Henrik Martenzon

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How can TED help networking between young, up and coming scientists, and experts in the field?

The gap is still too big between students wanting to become scientists and getting your chance to defend your dissertation.
There are two major problems, as I see it:
1. Young adults with great ideas or "nutty ideas" as Richard Feynman would put it, must withstand unbearable patience in order to academically get a chance to have an idea recognized. It's expensive, extensive and filled with loads of administrative "fun" while processed. It's a sad waste of talent.

2. "Finding" your specific topic/subject for research. This doesn't do it anymore, science is a way of thinking curiously and critically about the world. Remember it all started with explorers!
There is a lack of help for us, young adults, who want to begin scientific work, to get a grip of all the possibilities produced by the worlds universities. And from this emerges the problem of "what is to be discovered"? How can a 15 year old get information on how far science has come in a particular field? He or she must pursue extensive research on topics to understand what is known today and what is yet to discover. This is wasteful time spent for our youth.
The worlds dreamers needs a better platform for more efficient exploration of ideas.

We need a place for collected science to be evaluated and easy to oversee for next generation scientists to get in the game. Would be helpful, don't you think?

  • Oct 22 2011: I think TED needs to attract both.

    TED provides the leading scientist a national audience and a chance to share his or her beliefs in a non-technical way. Delivering papers and presentations to rooms full of like minded individuals is less likely to provide the breath of cross-pollinazation of an open forum like this one.

    TED provides the aspiring scientist a chance to hear the leading experts.

    TED offers both a chance for cross-pollinating ideas and hearing different viewpoints.

    TED offers both a chance to be heard and not have your ideas or thoughts subject to any filtering by "so called" experts.
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    Oct 22 2011: Its sad that this nice person gives a correct reply to her. Now she is grateful for the hope it implies, "one day she will become a scientist". During her years of search this spark of interest may unfortunately die out. Its not even research how to pursue next idea, its research HOW TO GET IN! Waste.
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    Oct 22 2011: This is the problem!!!

    This answers was given to a 7th grader who asked how to become a scientist:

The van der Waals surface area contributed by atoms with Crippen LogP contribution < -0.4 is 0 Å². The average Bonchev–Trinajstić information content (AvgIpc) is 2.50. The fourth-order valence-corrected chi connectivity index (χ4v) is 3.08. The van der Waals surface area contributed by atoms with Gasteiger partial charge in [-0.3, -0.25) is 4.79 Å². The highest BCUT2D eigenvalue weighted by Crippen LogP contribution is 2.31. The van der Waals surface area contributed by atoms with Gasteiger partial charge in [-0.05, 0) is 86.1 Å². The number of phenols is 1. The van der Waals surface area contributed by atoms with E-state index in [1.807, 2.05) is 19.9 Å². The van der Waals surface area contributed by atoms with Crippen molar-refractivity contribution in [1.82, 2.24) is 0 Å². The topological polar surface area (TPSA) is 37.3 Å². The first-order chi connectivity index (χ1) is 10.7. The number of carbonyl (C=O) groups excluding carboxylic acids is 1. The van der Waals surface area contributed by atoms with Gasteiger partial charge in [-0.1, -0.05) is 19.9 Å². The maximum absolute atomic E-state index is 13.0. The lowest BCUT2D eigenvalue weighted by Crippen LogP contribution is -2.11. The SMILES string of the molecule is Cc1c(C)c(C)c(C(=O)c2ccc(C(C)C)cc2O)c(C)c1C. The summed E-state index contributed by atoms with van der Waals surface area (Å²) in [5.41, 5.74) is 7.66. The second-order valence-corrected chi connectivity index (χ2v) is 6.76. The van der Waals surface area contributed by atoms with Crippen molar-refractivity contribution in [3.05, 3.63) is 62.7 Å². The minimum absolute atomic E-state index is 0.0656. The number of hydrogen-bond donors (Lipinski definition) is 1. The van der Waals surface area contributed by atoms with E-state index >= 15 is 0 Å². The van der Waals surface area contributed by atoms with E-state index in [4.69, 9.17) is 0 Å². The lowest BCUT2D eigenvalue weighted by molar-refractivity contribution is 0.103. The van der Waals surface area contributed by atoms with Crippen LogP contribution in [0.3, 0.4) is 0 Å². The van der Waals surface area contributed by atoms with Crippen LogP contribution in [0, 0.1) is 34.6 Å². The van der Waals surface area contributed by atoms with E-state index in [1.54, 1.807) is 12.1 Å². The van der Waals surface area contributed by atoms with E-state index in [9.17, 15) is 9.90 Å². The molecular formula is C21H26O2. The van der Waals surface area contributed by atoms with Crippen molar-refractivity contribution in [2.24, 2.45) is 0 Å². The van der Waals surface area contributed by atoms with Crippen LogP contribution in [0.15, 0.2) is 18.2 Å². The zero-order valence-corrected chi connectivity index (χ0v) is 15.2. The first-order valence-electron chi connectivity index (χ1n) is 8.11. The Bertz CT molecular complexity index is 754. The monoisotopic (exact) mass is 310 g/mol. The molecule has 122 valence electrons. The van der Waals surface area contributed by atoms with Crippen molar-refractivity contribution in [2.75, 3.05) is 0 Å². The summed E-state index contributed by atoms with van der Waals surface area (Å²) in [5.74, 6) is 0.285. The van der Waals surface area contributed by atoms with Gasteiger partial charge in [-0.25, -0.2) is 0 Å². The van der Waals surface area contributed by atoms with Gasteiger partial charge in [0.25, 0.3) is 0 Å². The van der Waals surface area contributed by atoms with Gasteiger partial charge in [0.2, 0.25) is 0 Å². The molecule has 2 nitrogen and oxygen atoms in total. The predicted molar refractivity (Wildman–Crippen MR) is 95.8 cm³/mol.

Sep 13 2011: A bit of advice, there are many different sciences available to you. You should first research and narrow down the field that interests you the most.

    Once you have identified your field of interest, identify the educational institution that can offer you the best education on that subject. The internet is great but it can't always provide a strong foundation or accreditation that you will need in the scientific world. (Pick several educational institutions so you have a backup)

    Do whatever it takes (within the law) to go to the educational institution.

    Get work experience. If possible, try to find an internship or job before, during and after college that will provide you with the chance to work near the type of science that interests you. Even being a janitor (at NASA for example) can afford you opportunities that others will not have

    Network with professionals. (obviously not your science teacher)
    Emily Whitney 0
    Sep 14 2011: Thank you Bob!

    I am finding it very hard to find a field that I truly enjoy above the others. Everything that I encounter is just so amazing, and i think to myself "this is what i want to do" and the next second, I find something else just as amazing.

    How do I find the ideal field?
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    Oct 22 2011: This idea has merit and deserves more exploration.
    A social platform that is open to participants that register for access to post their interests, ideas and answers to questions that provide direction on science discovery is a great idea.
    Wikipedia already has extensive information available & TED provides a platform of discovery. Granted the process of research is time consuming, however the questions that happen in that process are where the science is applied. Private R&D is specific to the area of application. Real discovery happens often 'on the road' to solving a problem. Shortcuts are created through collaborations and the people involved with the focus interest.Knowledge is power and experience ( of a researcher) allows a scientist to distill that knowledge into a question that can be applied to a problem. No shortcuts there.